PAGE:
Northern Congregationalists came south to Montgomery, Alabama after the Civil War. First Congregational Christian Church was founded in 1872. They also supported a school nearby. My grandmother, Fannie, attended both the school and the church. She met her husband, Mershell, in the church.
When Mershell Graham, my grandfather, migrated north to Detroit in 1918 many of his friends, who were also members of First Congregational Church, were also leaving segregated Montgomery. In 1919 a group of nine gathered together to form Plymouth Congregational Church. They first met in members houses and in borrowed space until they were able to purchase their own building, a former Synagogue, in 1927. They moved in, in May 15, 1927.
Plymouth had been in the building a little over a year when this photo was taken. My grandfather, Mershell C. Graham, is standing behind his daughters, Mary V. and Doris (my mother). Their cousin, Margaret McCall, is standing between them. They are in the front row, towards the left side of center. The minister, Rev. Laviscount, is standing behind Mary V. My grandmother, Fannie, had just given birth to their youngest son, Howard, so she was not able to be there.
You can read an online history of Plymouth Congregational Church of Detroit Michigan HERE.
A post about the Cradle Roll my grandmother Fannie filled out at Plymouth HERE.
You can read about Witherspoon Presbyterian Church which my paternal grandparents were founders of HERE.
Learn about the Presbyterian Churches founded by the Cleage side of my family HERE
My Aunt Anna addressed her post card to everybody at the house. Mrs. A.B. Cleage Sr. +Dr. L.J. Cleage + Mr. H.W. Cleage + Miss Barbara Cleage + Mrs. E. Warren Evans 6429 Scotten Ave. Detroit 10 Michigan
Dear Folks! Just arrived. Haven’t made a complete investigation of the situation yet, but it promises to be a quiet, restful week. ’til then – P.W. P.S. Hugh and I went swimming this morning – Henry who is this Vicki Draves? Gladys the cap is wonderful! Really Barbara!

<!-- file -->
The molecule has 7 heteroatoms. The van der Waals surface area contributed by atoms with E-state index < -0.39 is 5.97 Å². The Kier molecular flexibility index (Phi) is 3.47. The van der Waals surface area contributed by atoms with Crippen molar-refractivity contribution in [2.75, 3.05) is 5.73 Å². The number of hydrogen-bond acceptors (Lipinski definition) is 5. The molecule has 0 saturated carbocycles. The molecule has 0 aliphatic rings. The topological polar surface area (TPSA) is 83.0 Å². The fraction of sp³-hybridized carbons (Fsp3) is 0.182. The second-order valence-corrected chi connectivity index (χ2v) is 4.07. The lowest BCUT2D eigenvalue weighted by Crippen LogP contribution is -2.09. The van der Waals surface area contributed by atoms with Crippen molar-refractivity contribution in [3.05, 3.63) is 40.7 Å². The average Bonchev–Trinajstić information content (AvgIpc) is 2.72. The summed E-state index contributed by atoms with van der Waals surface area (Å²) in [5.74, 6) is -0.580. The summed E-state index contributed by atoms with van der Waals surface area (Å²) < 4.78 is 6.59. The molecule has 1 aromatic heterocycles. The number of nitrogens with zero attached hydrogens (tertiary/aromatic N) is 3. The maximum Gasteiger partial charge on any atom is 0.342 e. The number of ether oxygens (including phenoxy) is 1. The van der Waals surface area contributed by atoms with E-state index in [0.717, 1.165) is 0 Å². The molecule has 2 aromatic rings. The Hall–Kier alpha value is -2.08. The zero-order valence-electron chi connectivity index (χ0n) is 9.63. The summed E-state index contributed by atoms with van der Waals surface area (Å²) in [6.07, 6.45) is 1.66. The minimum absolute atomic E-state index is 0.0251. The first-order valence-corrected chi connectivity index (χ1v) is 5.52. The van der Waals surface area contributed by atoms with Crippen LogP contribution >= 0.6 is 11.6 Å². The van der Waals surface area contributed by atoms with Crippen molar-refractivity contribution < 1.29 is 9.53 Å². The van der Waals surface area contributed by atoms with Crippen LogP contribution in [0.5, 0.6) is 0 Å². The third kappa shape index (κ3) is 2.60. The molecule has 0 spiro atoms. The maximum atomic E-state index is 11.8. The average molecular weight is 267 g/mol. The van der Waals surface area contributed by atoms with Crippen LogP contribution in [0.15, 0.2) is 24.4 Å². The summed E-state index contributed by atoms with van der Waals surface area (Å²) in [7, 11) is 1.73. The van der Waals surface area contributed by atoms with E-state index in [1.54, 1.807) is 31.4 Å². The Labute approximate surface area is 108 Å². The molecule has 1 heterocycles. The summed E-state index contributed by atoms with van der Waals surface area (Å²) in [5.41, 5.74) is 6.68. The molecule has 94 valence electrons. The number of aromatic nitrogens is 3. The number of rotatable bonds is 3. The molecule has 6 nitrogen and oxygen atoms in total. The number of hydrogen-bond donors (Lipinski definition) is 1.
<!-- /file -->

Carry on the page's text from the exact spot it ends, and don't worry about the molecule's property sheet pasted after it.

My grandfather addressed his card to his wife, Mrs. A.B. Cleage 8/2 Except food being cold and not sleeping well, having a fine time. wish you were here. Hugh and Anna o.k. Albert
In 1948 the war was over and Hugh and Henry were back in Detroit after farming in Avoka as their Conscientious Objector service. Hugh was working at the Post Office and Henry was in law school at Wayne State. Gladys was home visiting while waiting for her oldest son, Warren, to be born at the end of December. No idea how or why my grandfather, Hugh and Anna had gone away alone to Louis’ cottage in Idlewild. Anna, who signed her letter P.W. for her nick name of Pee Wee, was the youngest of Albert and Pearl’s 7 children. She was 24 and at Wayne preparing to be a pharmacist.
Idlewild was organized by a group of white businessmen in 1912 as a resort for African Americans. This was during the time of segregation and it didn’t matter if you were in the north or the south you weren’t going to be able to buy a cottage on a lake if you were black. In it’s hey day, Idlewild had night clubs with acts by both the known and the unknown. There was horseback riding at Sarges and skating at the skating rink in the club house. Various clubs from Detroit, Chicago and Kansas City got together to party and socialize. The parties went on forever in the clubs and after hour places. This is what I heard from the old timers before I was an old timer. My experience as a summer person in Idlewild consisted of swimming in front of my Uncle Louis cottage, socializing with my sister and cousins and jumping over the cracks in the roller rink floor (while skating). In 1986 my husband, children and I moved to Idlewild. It was a very different experience to be a local. Lake county, where Idlewild is located is one of the poorest counties in Michigan. But this isn’t that story.
My family started coming up to Idlewild in the early 1920s. In the photo above my father is the tall one with the cap on the far left, cousin Helen Mullins next, then my grandmother Pearl Reed Cleage, two people I don’t know, my grandfather with his arms crossed on the right. Front row far right my aunt Barbara, the shorty in front of grandfather is Gladys, the kid with the bubble gum in his cheek or the chaw of tobacco or a toothache is my uncle Henry. I don’t know any of the rest. Where are Hugh and Anna (aka Pee Wee)? Napping? Waiting until 1948 to show up and steal the show?